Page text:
Well, I didn’t quite manage to stay away from Pappe’s book yesterday, so, so much for my little “holiday”! What the book is doing is it is helping me to understand that, although there is a pre-history, which stretches from the 1st Zionist Congress in 1897, through the Balfour Declaration of 1917 and the Arab Revolt of 1936-39, it is the UN Resolution 181 and the ethnic cleansing, “Al Nakba”, that followed that signals not only the beginning of the Palestinian diaspora but also the all too very real roots of the injustices and wrongs of today. Moreover, while the events of 1936 to 39 also have an importance, I am, in a sense, confirmed in my original belief that everything else is incidental to what happened in 1947/48. Nevertheless, that point of view is also indicative of someone whose interest in the Middle East remains at best academic, who has no real personal attachment to Palestine and who has the luxury of writing from a lovely big flat, in a nice little town, on the outskirts of one of Europe’s most pleasant cities. Having said that however, the more I get bogged down in the “nitty gritty” of the Palestinian catastrophe, the more I am inclined to feel, not only for the Palestinians but also for mankind as a whole and part of that “nitty gritty” is what is really happening in the area today. In 2006 I got a taste it when I was teaching Palestinian refugees in the Lebanon, it was a taste that confirmed where my sympathies lie and left me realising that those sympathies were not based on any contrived prejudices. Indeed, that I was, in a sense, free from prejudices. On returning home yesterday evening I was exposed to someone else’s “nitty gritty” and, while hardly a substitute for being in Palestine myself, I couldn’t help but empathise. In doing so I was made all too aware that, while, like everything else, this injustice has its historical roots, it is also a very real tragedy that is being lived out on a daily basis and that is largely being ignored.
Jonathan Cook is a British journalist who is based in Nazareth, in what is now Israel. He is married to an Arab Israeli and has first hand experience of the racist and arpatheid policies of the Jewish state. Before going to bed last night, I read two of his recently written articles. The first one, “Israeli Palestinians: The Unwanted who Stayed” was interesting not only because there was a direct link to the ethnic cleansing that not only preceeded the birth of Israel but has accompanied it since. However, more interesting was how the Israeli state views and solves its problem of the Arabs, who didn’t leave in 1948 and who have Israeli passports. Cook writes, “Ariel Sharon once explained this distinction during a speech in the Knesset. Palestinian citizens—“Israeli Arabs,” as he called them—had “rights in the land” whereas “all rights over the Land of Israel are Jewish rights.” (1) In other words, Palestinian citizens are merely tenants, temporary or otherwise, while the Jewish people are the landlords of Israel. He (Jonathan Cook) then goes on to explain at length how this distinction is reflected in property rights, access to jobs, education and other facilities, including water and electricity …. oh, and getting an internet connection. The obstacles are, sometimes, legal but also established through practice. For instance, the guy who connects your internet will just not come into an Arab area. However, he finishes the article by saying that, with 20% of its population Arab and that figure more likely to go up than down, this apartheid state might not be enough for the zionists and there are many within the Israel who are advocating “transfer”, in other words, further ethnic cleansing. The newspeak that the Israelis come up with really is mind boggling! Effectively, what this would mean is that Palestinian Arabs would be resettled in any future Palestinian state that might result out of a final peace settlement; a state, which, at best, will be a slightly larger patchwork of ghettoes than it is now. The evidence would appear to suggest that exchanging some of the Jewish stettlement blocs in the West Bank for Palestinian areas inside Israel is the next proposal Israel is going to bring to the “negotiating” table. The second article I read was,”Paramilitary Police Attack Al-Nakba March” and article, which only, further underlined the fascist and racist nature of a state that is not even mature enough to let some of its citizens remember their own personal tragedies.(2)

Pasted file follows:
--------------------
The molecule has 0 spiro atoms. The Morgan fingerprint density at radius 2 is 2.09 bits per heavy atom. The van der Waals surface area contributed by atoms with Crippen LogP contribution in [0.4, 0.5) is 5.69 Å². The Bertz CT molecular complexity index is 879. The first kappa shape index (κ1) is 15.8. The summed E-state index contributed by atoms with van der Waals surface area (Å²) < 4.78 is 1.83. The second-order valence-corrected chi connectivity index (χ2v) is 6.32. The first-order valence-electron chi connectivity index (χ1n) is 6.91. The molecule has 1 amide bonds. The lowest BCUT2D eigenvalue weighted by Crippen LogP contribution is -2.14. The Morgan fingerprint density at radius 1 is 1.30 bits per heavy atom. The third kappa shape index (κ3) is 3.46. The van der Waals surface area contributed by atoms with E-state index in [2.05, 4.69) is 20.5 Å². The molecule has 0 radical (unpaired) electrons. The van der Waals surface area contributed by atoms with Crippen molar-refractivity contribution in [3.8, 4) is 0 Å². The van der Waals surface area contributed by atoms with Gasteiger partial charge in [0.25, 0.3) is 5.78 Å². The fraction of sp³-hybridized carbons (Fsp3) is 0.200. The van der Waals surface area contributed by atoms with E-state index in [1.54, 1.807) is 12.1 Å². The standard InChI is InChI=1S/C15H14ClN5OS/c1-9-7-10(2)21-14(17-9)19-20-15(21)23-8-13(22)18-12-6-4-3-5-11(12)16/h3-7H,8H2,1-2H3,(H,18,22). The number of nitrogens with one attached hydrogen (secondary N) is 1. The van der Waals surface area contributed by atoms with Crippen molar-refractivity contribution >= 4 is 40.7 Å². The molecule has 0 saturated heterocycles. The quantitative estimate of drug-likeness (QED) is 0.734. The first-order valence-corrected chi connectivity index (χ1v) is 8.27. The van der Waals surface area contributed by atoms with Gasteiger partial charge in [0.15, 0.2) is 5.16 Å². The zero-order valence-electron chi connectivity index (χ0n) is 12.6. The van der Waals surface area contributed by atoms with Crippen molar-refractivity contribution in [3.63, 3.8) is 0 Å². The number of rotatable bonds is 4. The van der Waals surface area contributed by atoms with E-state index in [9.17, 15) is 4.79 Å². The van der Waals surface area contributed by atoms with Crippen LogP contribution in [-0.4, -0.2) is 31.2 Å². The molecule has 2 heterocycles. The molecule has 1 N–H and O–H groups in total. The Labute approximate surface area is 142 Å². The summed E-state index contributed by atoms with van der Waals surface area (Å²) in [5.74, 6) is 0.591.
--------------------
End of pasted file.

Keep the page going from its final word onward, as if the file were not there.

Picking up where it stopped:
Finally, Cook is on the ground, he is in Nazareth and he has a personal stake in the tragedy. Indeed, if certain people get their way, he and his family might have to move home. In the meantime every Jew on the planet has the right to make “aliyah”, the right of return to their biblical homeland. If this weren’t such a tragedy, I would be tempted to laugh my head off considering its absurdity. That it is tolerated is not only an indictment of all of us but indicative of the fact that all too many people are able to look the other way, providing it is not their door that is being kicked in, their son who is being shot or they who are being dispossessed. Palestine is one example of this. Looking away though is a normal moral aberration and, indeed, Nietzsche once said, “there are no morals, there is only the law.” While, I am not sure I agree with that completely, it does appear as if he was not totally wrong and in the global village it is time we enforced a set of laws that can facilitate a global civil society and already I am beginning to sense how detached I am from Jonathan Cook’s reality, how I am drifting towards a world of books and platitudes and next door my neighbour is being robbed and assaulted but if I call the police, they will probably come and rob me too. Better for me to go down to the Cafe al Ponte and have a little cup of coffee. Mind my own business!
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